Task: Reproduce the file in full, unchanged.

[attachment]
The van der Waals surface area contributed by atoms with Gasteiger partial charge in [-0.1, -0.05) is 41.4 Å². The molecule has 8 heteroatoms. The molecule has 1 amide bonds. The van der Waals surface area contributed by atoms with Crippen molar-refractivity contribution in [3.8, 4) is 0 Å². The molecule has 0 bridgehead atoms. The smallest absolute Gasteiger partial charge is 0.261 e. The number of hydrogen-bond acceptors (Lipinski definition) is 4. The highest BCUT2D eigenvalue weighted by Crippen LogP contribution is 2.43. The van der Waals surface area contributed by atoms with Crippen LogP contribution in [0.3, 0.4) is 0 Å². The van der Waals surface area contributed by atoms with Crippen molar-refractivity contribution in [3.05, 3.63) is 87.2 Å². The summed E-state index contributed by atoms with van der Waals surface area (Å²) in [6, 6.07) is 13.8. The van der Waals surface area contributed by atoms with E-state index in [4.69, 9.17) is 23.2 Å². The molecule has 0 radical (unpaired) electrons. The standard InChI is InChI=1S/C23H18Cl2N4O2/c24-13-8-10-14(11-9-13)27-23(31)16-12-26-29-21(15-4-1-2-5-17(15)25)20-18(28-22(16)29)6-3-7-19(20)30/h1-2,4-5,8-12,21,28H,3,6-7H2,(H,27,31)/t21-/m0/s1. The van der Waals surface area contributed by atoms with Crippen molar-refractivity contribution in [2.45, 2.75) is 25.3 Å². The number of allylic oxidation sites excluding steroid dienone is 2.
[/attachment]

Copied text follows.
The van der Waals surface area contributed by atoms with Gasteiger partial charge in [-0.1, -0.05) is 41.4 Å². The molecule has 8 heteroatoms. The molecule has 1 amide bonds. The van der Waals surface area contributed by atoms with Crippen molar-refractivity contribution in [3.8, 4) is 0 Å². The molecule has 0 bridgehead atoms. The smallest absolute Gasteiger partial charge is 0.261 e. The number of hydrogen-bond acceptors (Lipinski definition) is 4. The highest BCUT2D eigenvalue weighted by Crippen LogP contribution is 2.43. The van der Waals surface area contributed by atoms with Crippen LogP contribution in [0.3, 0.4) is 0 Å². The van der Waals surface area contributed by atoms with Crippen molar-refractivity contribution in [3.05, 3.63) is 87.2 Å². The summed E-state index contributed by atoms with van der Waals surface area (Å²) in [6, 6.07) is 13.8. The van der Waals surface area contributed by atoms with E-state index in [4.69, 9.17) is 23.2 Å². The molecule has 0 radical (unpaired) electrons. The standard InChI is InChI=1S/C23H18Cl2N4O2/c24-13-8-10-14(11-9-13)27-23(31)16-12-26-29-21(15-4-1-2-5-17(15)25)20-18(28-22(16)29)6-3-7-19(20)30/h1-2,4-5,8-12,21,28H,3,6-7H2,(H,27,31)/t21-/m0/s1. The van der Waals surface area contributed by atoms with Crippen molar-refractivity contribution in [2.45, 2.75) is 25.3 Å². The number of allylic oxidation sites excluding steroid dienone is 2.